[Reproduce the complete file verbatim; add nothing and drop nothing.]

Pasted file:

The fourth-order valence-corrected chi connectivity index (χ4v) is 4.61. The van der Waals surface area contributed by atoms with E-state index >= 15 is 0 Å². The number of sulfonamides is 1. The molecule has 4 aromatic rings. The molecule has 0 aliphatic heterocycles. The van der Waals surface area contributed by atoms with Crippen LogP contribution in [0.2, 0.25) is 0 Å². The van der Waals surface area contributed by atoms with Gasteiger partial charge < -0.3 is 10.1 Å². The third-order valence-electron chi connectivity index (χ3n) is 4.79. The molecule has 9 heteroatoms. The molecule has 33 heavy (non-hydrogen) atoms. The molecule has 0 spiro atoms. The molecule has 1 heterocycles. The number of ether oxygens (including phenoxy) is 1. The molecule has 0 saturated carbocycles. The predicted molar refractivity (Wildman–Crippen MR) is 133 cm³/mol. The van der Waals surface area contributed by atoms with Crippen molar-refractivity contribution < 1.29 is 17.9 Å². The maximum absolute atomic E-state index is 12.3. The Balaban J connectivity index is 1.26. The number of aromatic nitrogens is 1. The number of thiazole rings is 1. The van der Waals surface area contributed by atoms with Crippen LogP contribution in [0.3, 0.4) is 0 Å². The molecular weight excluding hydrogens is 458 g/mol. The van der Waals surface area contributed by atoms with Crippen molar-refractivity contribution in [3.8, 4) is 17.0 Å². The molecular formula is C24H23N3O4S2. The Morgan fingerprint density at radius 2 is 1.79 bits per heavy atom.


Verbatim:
The fourth-order valence-corrected chi connectivity index (χ4v) is 4.61. The van der Waals surface area contributed by atoms with E-state index >= 15 is 0 Å². The number of sulfonamides is 1. The molecule has 4 aromatic rings. The molecule has 0 aliphatic heterocycles. The van der Waals surface area contributed by atoms with Crippen LogP contribution in [0.2, 0.25) is 0 Å². The van der Waals surface area contributed by atoms with Gasteiger partial charge < -0.3 is 10.1 Å². The third-order valence-electron chi connectivity index (χ3n) is 4.79. The molecule has 9 heteroatoms. The molecule has 33 heavy (non-hydrogen) atoms. The molecule has 0 spiro atoms. The molecule has 1 heterocycles. The number of ether oxygens (including phenoxy) is 1. The molecule has 0 saturated carbocycles. The predicted molar refractivity (Wildman–Crippen MR) is 133 cm³/mol. The van der Waals surface area contributed by atoms with Crippen molar-refractivity contribution < 1.29 is 17.9 Å². The maximum absolute atomic E-state index is 12.3. The Balaban J connectivity index is 1.26. The number of aromatic nitrogens is 1. The number of thiazole rings is 1. The van der Waals surface area contributed by atoms with Crippen LogP contribution in [0.3, 0.4) is 0 Å². The molecular weight excluding hydrogens is 458 g/mol. The van der Waals surface area contributed by atoms with Crippen molar-refractivity contribution in [3.8, 4) is 17.0 Å². The molecular formula is C24H23N3O4S2. The Morgan fingerprint density at radius 2 is 1.79 bits per heavy atom.